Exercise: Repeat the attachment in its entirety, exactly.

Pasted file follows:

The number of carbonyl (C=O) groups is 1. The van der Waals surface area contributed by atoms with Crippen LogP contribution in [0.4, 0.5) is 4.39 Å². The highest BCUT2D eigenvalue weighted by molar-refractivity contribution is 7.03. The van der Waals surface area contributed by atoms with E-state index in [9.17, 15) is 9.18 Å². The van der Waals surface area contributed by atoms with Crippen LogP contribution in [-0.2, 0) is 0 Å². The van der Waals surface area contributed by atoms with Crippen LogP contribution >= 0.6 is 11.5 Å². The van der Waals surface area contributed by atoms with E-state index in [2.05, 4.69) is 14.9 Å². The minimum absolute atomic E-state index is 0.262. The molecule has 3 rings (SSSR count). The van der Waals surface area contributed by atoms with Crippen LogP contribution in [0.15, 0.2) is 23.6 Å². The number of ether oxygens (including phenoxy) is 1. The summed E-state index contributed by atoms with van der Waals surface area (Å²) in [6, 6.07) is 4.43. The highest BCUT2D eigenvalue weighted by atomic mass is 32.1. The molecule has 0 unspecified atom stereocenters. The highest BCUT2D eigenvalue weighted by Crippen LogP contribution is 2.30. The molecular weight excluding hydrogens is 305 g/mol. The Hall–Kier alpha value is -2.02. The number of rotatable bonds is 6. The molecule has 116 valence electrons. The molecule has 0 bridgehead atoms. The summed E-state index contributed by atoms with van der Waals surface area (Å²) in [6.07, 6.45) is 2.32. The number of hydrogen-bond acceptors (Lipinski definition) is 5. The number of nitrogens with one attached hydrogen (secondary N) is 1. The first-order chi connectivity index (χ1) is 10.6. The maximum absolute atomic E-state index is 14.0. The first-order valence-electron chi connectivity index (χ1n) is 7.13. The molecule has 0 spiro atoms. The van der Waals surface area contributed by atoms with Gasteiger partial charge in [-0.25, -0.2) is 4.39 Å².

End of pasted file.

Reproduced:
The number of carbonyl (C=O) groups is 1. The van der Waals surface area contributed by atoms with Crippen LogP contribution in [0.4, 0.5) is 4.39 Å². The highest BCUT2D eigenvalue weighted by molar-refractivity contribution is 7.03. The van der Waals surface area contributed by atoms with E-state index in [9.17, 15) is 9.18 Å². The van der Waals surface area contributed by atoms with Crippen LogP contribution in [-0.2, 0) is 0 Å². The van der Waals surface area contributed by atoms with Crippen LogP contribution >= 0.6 is 11.5 Å². The van der Waals surface area contributed by atoms with E-state index in [2.05, 4.69) is 14.9 Å². The minimum absolute atomic E-state index is 0.262. The molecule has 3 rings (SSSR count). The van der Waals surface area contributed by atoms with Crippen LogP contribution in [0.15, 0.2) is 23.6 Å². The number of ether oxygens (including phenoxy) is 1. The summed E-state index contributed by atoms with van der Waals surface area (Å²) in [6, 6.07) is 4.43. The highest BCUT2D eigenvalue weighted by atomic mass is 32.1. The molecule has 0 unspecified atom stereocenters. The highest BCUT2D eigenvalue weighted by Crippen LogP contribution is 2.30. The molecular weight excluding hydrogens is 305 g/mol. The Hall–Kier alpha value is -2.02. The number of rotatable bonds is 6. The molecule has 116 valence electrons. The molecule has 0 bridgehead atoms. The summed E-state index contributed by atoms with van der Waals surface area (Å²) in [6.07, 6.45) is 2.32. The number of hydrogen-bond acceptors (Lipinski definition) is 5. The number of nitrogens with one attached hydrogen (secondary N) is 1. The first-order chi connectivity index (χ1) is 10.6. The maximum absolute atomic E-state index is 14.0. The first-order valence-electron chi connectivity index (χ1n) is 7.13. The molecule has 0 spiro atoms. The van der Waals surface area contributed by atoms with Gasteiger partial charge in [-0.25, -0.2) is 4.39 Å².